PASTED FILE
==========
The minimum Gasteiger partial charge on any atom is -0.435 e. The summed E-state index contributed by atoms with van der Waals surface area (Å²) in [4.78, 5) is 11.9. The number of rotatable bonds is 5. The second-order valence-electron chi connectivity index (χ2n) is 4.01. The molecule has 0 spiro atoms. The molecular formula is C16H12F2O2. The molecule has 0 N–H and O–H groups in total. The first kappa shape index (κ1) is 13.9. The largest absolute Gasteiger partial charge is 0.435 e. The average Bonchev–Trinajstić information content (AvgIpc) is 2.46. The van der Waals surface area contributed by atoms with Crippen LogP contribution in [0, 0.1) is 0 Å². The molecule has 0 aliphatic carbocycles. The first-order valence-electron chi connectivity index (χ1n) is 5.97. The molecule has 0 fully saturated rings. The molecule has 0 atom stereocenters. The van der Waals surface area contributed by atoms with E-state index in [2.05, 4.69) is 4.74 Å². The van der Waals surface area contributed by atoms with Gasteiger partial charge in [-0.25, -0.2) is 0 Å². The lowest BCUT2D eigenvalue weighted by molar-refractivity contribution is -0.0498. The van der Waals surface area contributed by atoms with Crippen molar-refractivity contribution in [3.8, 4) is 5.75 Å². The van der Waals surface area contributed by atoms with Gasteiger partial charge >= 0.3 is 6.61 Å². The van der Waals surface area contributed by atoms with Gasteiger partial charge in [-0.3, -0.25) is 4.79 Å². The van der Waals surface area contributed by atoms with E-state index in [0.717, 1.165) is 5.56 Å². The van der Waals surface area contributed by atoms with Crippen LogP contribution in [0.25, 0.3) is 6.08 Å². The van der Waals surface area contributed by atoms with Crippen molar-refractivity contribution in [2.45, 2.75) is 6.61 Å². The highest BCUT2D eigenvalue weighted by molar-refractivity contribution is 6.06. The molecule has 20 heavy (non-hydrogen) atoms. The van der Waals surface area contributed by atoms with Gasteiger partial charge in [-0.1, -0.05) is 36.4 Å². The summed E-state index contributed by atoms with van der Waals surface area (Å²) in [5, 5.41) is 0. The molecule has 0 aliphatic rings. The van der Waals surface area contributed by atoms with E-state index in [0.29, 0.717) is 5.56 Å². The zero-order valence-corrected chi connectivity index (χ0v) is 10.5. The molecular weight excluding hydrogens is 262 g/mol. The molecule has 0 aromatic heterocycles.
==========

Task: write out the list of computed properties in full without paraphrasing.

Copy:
The minimum Gasteiger partial charge on any atom is -0.435 e. The summed E-state index contributed by atoms with van der Waals surface area (Å²) in [4.78, 5) is 11.9. The number of rotatable bonds is 5. The second-order valence-electron chi connectivity index (χ2n) is 4.01. The molecule has 0 spiro atoms. The molecular formula is C16H12F2O2. The molecule has 0 N–H and O–H groups in total. The first kappa shape index (κ1) is 13.9. The largest absolute Gasteiger partial charge is 0.435 e. The average Bonchev–Trinajstić information content (AvgIpc) is 2.46. The van der Waals surface area contributed by atoms with Crippen LogP contribution in [0, 0.1) is 0 Å². The molecule has 0 aliphatic carbocycles. The first-order valence-electron chi connectivity index (χ1n) is 5.97. The molecule has 0 fully saturated rings. The molecule has 0 atom stereocenters. The van der Waals surface area contributed by atoms with E-state index in [2.05, 4.69) is 4.74 Å². The van der Waals surface area contributed by atoms with Gasteiger partial charge in [-0.25, -0.2) is 0 Å². The lowest BCUT2D eigenvalue weighted by molar-refractivity contribution is -0.0498. The van der Waals surface area contributed by atoms with Crippen molar-refractivity contribution in [3.8, 4) is 5.75 Å². The van der Waals surface area contributed by atoms with Gasteiger partial charge >= 0.3 is 6.61 Å². The van der Waals surface area contributed by atoms with Gasteiger partial charge in [-0.3, -0.25) is 4.79 Å². The van der Waals surface area contributed by atoms with E-state index in [0.717, 1.165) is 5.56 Å². The van der Waals surface area contributed by atoms with Crippen LogP contribution in [0.25, 0.3) is 6.08 Å². The van der Waals surface area contributed by atoms with Crippen molar-refractivity contribution in [2.45, 2.75) is 6.61 Å². The highest BCUT2D eigenvalue weighted by molar-refractivity contribution is 6.06. The molecule has 20 heavy (non-hydrogen) atoms. The van der Waals surface area contributed by atoms with Gasteiger partial charge in [-0.1, -0.05) is 36.4 Å². The summed E-state index contributed by atoms with van der Waals surface area (Å²) in [5, 5.41) is 0. The molecule has 0 aliphatic rings. The van der Waals surface area contributed by atoms with E-state index in [0.29, 0.717) is 5.56 Å². The zero-order valence-corrected chi connectivity index (χ0v) is 10.5. The molecular weight excluding hydrogens is 262 g/mol. The molecule has 0 aromatic heterocycles.